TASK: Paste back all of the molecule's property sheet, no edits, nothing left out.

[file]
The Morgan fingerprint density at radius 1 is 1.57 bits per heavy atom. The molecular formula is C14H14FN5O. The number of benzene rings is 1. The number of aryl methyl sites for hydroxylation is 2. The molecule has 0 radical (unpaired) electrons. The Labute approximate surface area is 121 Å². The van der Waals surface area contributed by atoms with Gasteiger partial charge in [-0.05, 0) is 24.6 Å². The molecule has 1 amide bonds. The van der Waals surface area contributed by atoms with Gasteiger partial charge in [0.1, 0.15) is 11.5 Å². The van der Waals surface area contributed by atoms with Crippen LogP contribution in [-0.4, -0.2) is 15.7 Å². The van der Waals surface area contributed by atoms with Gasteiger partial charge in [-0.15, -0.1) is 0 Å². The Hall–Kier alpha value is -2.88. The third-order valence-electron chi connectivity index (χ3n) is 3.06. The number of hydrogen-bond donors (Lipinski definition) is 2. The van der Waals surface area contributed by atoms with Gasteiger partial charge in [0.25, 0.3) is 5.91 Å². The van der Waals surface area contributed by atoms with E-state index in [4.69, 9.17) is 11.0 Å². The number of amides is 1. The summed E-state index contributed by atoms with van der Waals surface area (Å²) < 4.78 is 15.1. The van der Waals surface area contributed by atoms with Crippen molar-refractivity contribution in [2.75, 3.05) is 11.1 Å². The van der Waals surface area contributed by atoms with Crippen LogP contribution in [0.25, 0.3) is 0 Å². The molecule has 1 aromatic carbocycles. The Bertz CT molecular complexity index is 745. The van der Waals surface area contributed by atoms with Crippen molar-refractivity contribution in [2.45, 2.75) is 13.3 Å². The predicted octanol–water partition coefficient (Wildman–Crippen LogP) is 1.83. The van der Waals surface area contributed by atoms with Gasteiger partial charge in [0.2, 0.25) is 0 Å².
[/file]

The Morgan fingerprint density at radius 1 is 1.57 bits per heavy atom. The molecular formula is C14H14FN5O. The number of benzene rings is 1. The number of aryl methyl sites for hydroxylation is 2. The molecule has 0 radical (unpaired) electrons. The Labute approximate surface area is 121 Å². The van der Waals surface area contributed by atoms with Gasteiger partial charge in [-0.05, 0) is 24.6 Å². The molecule has 1 amide bonds. The van der Waals surface area contributed by atoms with Gasteiger partial charge in [0.1, 0.15) is 11.5 Å². The van der Waals surface area contributed by atoms with Crippen LogP contribution in [-0.4, -0.2) is 15.7 Å². The van der Waals surface area contributed by atoms with Gasteiger partial charge in [-0.15, -0.1) is 0 Å². The Hall–Kier alpha value is -2.88. The third-order valence-electron chi connectivity index (χ3n) is 3.06. The number of hydrogen-bond donors (Lipinski definition) is 2. The van der Waals surface area contributed by atoms with Gasteiger partial charge in [0.25, 0.3) is 5.91 Å². The van der Waals surface area contributed by atoms with E-state index in [4.69, 9.17) is 11.0 Å². The number of amides is 1. The summed E-state index contributed by atoms with van der Waals surface area (Å²) < 4.78 is 15.1. The van der Waals surface area contributed by atoms with Crippen molar-refractivity contribution in [2.75, 3.05) is 11.1 Å². The van der Waals surface area contributed by atoms with Crippen LogP contribution in [0.25, 0.3) is 0 Å². The molecule has 1 aromatic carbocycles. The Bertz CT molecular complexity index is 745. The van der Waals surface area contributed by atoms with Crippen molar-refractivity contribution in [2.45, 2.75) is 13.3 Å². The predicted octanol–water partition coefficient (Wildman–Crippen LogP) is 1.83. The van der Waals surface area contributed by atoms with Gasteiger partial charge in [0.2, 0.25) is 0 Å².